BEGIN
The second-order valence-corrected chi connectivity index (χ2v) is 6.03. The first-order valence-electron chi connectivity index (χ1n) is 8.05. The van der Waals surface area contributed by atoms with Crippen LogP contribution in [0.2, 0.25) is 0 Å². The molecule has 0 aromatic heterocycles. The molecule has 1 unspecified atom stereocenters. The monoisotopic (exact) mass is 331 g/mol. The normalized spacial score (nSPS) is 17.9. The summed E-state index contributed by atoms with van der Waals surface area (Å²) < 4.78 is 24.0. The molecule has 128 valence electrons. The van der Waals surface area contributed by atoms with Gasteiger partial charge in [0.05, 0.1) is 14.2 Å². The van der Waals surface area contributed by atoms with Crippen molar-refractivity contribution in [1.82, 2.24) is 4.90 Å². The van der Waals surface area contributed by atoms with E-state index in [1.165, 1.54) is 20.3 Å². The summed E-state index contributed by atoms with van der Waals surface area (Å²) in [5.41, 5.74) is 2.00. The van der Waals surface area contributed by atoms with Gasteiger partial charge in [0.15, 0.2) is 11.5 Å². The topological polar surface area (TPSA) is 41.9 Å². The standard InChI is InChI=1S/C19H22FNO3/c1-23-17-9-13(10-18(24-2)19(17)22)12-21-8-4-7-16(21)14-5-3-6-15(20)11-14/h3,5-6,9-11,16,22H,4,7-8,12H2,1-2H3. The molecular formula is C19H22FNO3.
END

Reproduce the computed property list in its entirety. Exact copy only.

The second-order valence-corrected chi connectivity index (χ2v) is 6.03. The first-order valence-electron chi connectivity index (χ1n) is 8.05. The van der Waals surface area contributed by atoms with Crippen LogP contribution in [0.2, 0.25) is 0 Å². The molecule has 0 aromatic heterocycles. The molecule has 1 unspecified atom stereocenters. The monoisotopic (exact) mass is 331 g/mol. The normalized spacial score (nSPS) is 17.9. The summed E-state index contributed by atoms with van der Waals surface area (Å²) < 4.78 is 24.0. The molecule has 128 valence electrons. The van der Waals surface area contributed by atoms with Gasteiger partial charge in [0.05, 0.1) is 14.2 Å². The van der Waals surface area contributed by atoms with Crippen molar-refractivity contribution in [1.82, 2.24) is 4.90 Å². The van der Waals surface area contributed by atoms with E-state index in [1.165, 1.54) is 20.3 Å². The summed E-state index contributed by atoms with van der Waals surface area (Å²) in [5.41, 5.74) is 2.00. The van der Waals surface area contributed by atoms with Gasteiger partial charge in [0.15, 0.2) is 11.5 Å². The topological polar surface area (TPSA) is 41.9 Å². The standard InChI is InChI=1S/C19H22FNO3/c1-23-17-9-13(10-18(24-2)19(17)22)12-21-8-4-7-16(21)14-5-3-6-15(20)11-14/h3,5-6,9-11,16,22H,4,7-8,12H2,1-2H3. The molecular formula is C19H22FNO3.